Oil Companies Scrap New Projects Worth $380b

Oil Companies Scrap  New Projects Worth $380b Oil Companies Scrap  New Projects Worth $380b

Oil and gas projects worth an estimated $380 billion have been cancelled since 2014, according to a new estimate from Wood Mackenzie.

The downturn in oil prices has hit projects worldwide and the global energy research group says 68 major projects were scrapped in 2015, which account for around 27 billion barrels of oil and natural gas, OilPrice reported.

In the latter half of 2015 when oil prices fell once again following a modest rebound in spring, the industry shelved 22 major projects worth 7 billion barrels of oil equivalent.

“The impact of lower oil prices on company plans has been brutal. What began in late-2014 as a haircut to discretionary spend on exploration and pre-development projects has become a full surgical operation to cut out all non-essential operational and capital expenditure,” Wood Mackenzie analyst Angus Rodger said in a statement.

The cancellations will lead to dramatically lower oil production in the years ahead. An estimated $170 billion in capital expenditure was slashed for the period between 2016 and 2020.

Industry cuts will translate into at least 2.9 million barrels of oil production per day that will not come on stream until at least sometime next decade.

  Breakeven Costs

The average breakeven costs for all the projects that Wood Mackenzie surveyed stood at around $60 per barrel.

Most of the projects that suffered cuts were in deepwater, which tend to suffer from much higher development costs.

For example, projects in the Gulf of Mexico, offshore Nigeria and Angola will be deferred until the 2020s. Canada’s expensive oil sands have also seen investment dry up. The $380 billion in spending cuts identified far exceeded the $200 billion that Wood Mackenzie totaled in June 2015.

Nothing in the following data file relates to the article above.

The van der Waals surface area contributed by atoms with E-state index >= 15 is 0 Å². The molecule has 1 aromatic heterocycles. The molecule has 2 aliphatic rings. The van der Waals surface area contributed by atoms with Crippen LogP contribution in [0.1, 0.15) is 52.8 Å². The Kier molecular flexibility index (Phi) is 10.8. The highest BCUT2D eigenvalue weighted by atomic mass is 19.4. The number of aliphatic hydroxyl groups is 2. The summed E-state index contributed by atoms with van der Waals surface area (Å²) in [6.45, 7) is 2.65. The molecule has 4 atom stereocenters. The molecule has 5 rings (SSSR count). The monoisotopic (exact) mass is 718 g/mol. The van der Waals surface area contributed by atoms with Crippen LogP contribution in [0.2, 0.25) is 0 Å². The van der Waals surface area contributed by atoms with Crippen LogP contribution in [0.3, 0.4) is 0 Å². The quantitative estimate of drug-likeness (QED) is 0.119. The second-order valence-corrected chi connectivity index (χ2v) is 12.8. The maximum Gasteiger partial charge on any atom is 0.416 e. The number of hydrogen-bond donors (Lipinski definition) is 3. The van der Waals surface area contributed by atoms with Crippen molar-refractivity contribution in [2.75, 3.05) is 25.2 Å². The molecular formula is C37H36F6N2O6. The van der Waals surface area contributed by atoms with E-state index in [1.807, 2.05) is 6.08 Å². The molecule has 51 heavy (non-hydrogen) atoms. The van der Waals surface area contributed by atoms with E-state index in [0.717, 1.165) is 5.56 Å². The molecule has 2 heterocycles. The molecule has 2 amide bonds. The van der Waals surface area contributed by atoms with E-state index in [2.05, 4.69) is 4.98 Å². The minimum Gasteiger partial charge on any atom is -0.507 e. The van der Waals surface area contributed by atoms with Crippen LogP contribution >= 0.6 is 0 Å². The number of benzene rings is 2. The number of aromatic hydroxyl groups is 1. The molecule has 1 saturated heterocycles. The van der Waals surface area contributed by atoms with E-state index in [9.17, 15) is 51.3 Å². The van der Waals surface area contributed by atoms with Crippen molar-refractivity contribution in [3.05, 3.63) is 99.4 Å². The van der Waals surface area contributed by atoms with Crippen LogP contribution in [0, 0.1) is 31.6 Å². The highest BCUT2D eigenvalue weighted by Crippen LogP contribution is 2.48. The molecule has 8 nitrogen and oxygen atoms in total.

Energy analysts are falling over each other with new estimates for where the price of oil will bottom out. Goldman Sachs was one of the first to call for $20 oil last year, but now everyone is jumping on the bandwagon.

Morgan Stanley says $20 oil is possible, with much of the blame put on the strength of the dollar. Standard Chartered, not to be outdone, says oil could fall to $10 per barrel. The extended slump for oil is setting up the world for a situation in which supply fails to meet demand in the not-so-distant future. The Wood Mackenzie report shines a spotlight on this phenomenon, which is becoming increasingly likely.

The world is oversupplied right now by some 1 million bpd. But the industry is shelving nearly 3 million bpd in future output because of conditions today. Lasting financial damage will lead to a shortfall in investment and a slowdown in spending that could outlast the oil bust.

As the years pass and that production fails to go on stream, demand could start to outstrip supply, potentially leading to a price spike.

The difference between the 1980s, the last time the world had to work through a supply-side oil bust, is that today the oil markets are not as oversupplied as they seem.

At this point, OPEC is producing flat out. Spare capacity hit 1.33 million bpd in the third quarter of 2015–the lowest level since 2008. It is hard to imagine a shortage when oil is dipping below $30 per barrel. But global supplies could very well tighten in the next few years.